Posted: Tue May 29, 2012 11:50 am
by biffvernon
Here's a great piece of pop-up activism in a Spanish bank:

https://www.youtube.com/watch?feature=p ... op2b3oq1O0

song lyrics in English:
"Your character has changed my friend, since you got so much money you’ve become unbearable, you've reduced my wage and raised everything else, I've even had to pawn my parrot and sell my house. I had to get two jobs just to pay for the morgage. You get into trouble and I get kicked out on the street. I don't want you, I won't even want you if you eliminate interest rates. Bankia; six lungs for your and not even a pair of gills for me."

Posted: Tue May 29, 2012 12:09 pm
by emordnilap
biffvernon wrote:Here's a great piece of pop-up activism in a Spanish bank:

https://www.youtube.com/watch?feature=p ... op2b3oq1O0

song lyrics in English:
"Your character has changed my friend, since you got so much money you’ve become unbearable, you've reduced my wage and raised everything else, I've even had to pawn my parrot and sell my house. I had to get two jobs just to pay for the morgage. You get into trouble and I get kicked out on the street. I don't want you, I won't even want you if you eliminate interest rates. Bankia; six lungs for your and not even a pair of gills for me."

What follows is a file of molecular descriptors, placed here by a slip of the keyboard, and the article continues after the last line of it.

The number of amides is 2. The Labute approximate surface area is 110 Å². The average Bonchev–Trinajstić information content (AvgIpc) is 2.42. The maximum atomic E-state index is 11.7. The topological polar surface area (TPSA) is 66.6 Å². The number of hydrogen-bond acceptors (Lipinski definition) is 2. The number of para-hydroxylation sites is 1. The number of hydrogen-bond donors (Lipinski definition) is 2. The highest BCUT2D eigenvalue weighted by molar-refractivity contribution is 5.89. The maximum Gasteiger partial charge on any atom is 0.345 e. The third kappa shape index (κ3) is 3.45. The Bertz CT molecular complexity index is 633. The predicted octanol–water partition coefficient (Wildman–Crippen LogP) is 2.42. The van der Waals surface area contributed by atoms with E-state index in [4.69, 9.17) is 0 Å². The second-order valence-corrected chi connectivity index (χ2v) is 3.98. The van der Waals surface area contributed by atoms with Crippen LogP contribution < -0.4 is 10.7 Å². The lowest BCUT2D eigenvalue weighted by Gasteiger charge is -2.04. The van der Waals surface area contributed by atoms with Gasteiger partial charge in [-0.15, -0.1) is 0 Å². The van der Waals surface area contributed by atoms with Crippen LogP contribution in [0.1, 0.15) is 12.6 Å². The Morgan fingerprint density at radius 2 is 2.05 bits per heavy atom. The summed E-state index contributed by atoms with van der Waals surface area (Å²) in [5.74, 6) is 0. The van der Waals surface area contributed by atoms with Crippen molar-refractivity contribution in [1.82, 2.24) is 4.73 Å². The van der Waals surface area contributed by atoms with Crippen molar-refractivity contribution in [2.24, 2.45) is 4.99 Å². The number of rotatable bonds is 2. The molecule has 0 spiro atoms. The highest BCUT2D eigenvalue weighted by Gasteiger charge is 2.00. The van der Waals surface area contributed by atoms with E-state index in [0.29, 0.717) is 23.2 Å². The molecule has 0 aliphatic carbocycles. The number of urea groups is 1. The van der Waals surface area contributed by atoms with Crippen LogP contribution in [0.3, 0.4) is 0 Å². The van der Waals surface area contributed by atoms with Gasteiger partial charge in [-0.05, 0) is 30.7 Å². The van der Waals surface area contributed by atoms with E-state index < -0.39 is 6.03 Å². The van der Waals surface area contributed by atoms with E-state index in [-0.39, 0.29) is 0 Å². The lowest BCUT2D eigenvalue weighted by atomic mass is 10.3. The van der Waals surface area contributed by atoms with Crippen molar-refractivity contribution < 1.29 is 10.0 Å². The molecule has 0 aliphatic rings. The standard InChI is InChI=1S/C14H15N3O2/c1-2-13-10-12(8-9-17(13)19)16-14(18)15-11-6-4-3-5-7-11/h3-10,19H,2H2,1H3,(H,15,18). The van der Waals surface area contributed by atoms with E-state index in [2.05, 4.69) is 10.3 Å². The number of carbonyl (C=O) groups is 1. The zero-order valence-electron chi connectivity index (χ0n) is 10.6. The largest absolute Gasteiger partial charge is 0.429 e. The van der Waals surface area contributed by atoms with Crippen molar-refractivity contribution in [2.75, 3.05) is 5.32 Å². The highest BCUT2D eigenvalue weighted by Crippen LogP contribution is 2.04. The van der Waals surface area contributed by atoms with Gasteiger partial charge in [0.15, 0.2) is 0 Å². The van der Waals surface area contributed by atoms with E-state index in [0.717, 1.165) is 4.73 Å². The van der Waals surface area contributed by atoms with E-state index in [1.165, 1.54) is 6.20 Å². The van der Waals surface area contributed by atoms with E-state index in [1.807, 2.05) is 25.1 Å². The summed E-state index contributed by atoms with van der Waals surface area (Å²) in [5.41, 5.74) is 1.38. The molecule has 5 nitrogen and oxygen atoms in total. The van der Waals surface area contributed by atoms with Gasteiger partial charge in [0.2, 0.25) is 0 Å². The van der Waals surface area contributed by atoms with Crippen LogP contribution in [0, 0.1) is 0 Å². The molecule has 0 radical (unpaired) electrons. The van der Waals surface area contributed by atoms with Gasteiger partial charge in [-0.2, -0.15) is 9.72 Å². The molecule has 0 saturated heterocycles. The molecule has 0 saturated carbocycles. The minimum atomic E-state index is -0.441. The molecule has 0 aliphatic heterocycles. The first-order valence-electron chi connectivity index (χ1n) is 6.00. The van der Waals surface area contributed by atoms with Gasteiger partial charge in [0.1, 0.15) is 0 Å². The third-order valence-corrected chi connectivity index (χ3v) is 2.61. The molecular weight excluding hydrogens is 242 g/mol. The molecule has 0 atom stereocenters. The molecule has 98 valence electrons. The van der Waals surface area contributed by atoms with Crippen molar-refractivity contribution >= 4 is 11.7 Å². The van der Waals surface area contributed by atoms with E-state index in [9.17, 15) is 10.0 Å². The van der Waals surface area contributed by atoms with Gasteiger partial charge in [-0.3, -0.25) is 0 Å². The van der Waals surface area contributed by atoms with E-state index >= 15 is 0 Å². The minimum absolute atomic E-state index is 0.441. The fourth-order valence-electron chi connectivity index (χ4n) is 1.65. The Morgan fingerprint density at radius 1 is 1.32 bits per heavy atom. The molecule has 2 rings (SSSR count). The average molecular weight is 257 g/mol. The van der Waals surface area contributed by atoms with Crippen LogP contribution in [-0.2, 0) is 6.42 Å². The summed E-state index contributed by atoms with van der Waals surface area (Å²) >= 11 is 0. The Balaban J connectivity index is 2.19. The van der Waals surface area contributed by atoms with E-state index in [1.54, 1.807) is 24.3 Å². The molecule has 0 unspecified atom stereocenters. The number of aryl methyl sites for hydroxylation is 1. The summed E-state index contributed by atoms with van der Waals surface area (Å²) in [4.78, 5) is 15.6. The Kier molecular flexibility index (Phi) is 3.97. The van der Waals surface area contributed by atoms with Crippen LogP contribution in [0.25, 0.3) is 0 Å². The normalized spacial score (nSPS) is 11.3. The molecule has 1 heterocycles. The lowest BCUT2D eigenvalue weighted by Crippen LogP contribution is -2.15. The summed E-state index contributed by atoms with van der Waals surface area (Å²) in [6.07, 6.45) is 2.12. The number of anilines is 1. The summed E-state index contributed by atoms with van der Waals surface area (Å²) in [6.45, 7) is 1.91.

Brilliant. Absolutely brilliant. I love it.

Posted: Tue May 29, 2012 10:50 pm
by Little John
biffvernon wrote:Here's a great piece of pop-up activism in a Spanish bank:

https://www.youtube.com/watch?feature=p ... op2b3oq1O0

song lyrics in English:
"Your character has changed my friend, since you got so much money you’ve become unbearable, you've reduced my wage and raised everything else, I've even had to pawn my parrot and sell my house. I had to get two jobs just to pay for the morgage. You get into trouble and I get kicked out on the street. I don't want you, I won't even want you if you eliminate interest rates. Bankia; six lungs for your and not even a pair of gills for me."
We are the people.

And there's more of us than there are of them dammit!

Love it

Posted: Wed May 30, 2012 4:48 pm
by nexus
Now THAT'S a protest- wonderful :D

Posted: Wed May 30, 2012 10:14 pm
by snow hope
There's something very uplifting about that protest - if only they would spring up everywhere! :D

Posted: Wed May 30, 2012 10:43 pm
by nexus
Yes but in England wouldn't it look more like er, this.....

Image

Posted: Wed May 30, 2012 11:10 pm
by Little John
nexus wrote:Yes but in England wouldn't it look more like er, this.....

Image
http://www.youtube.com/watch?v=deiWnZK- ... re=related

Posted: Wed May 30, 2012 11:41 pm
by JavaScriptDonkey
emordnilap wrote: Irish foreign debt per person: €390,969.
What was the money spent on and how much higher would taxes have had to have been if they hadn't borrowed it all?

And most importantly, are you prepared to cough up the back taxes to make up the short fall?

Posted: Thu May 31, 2012 9:24 am
by nexus
Steve- That's much better, more representative of a certain English sensibility.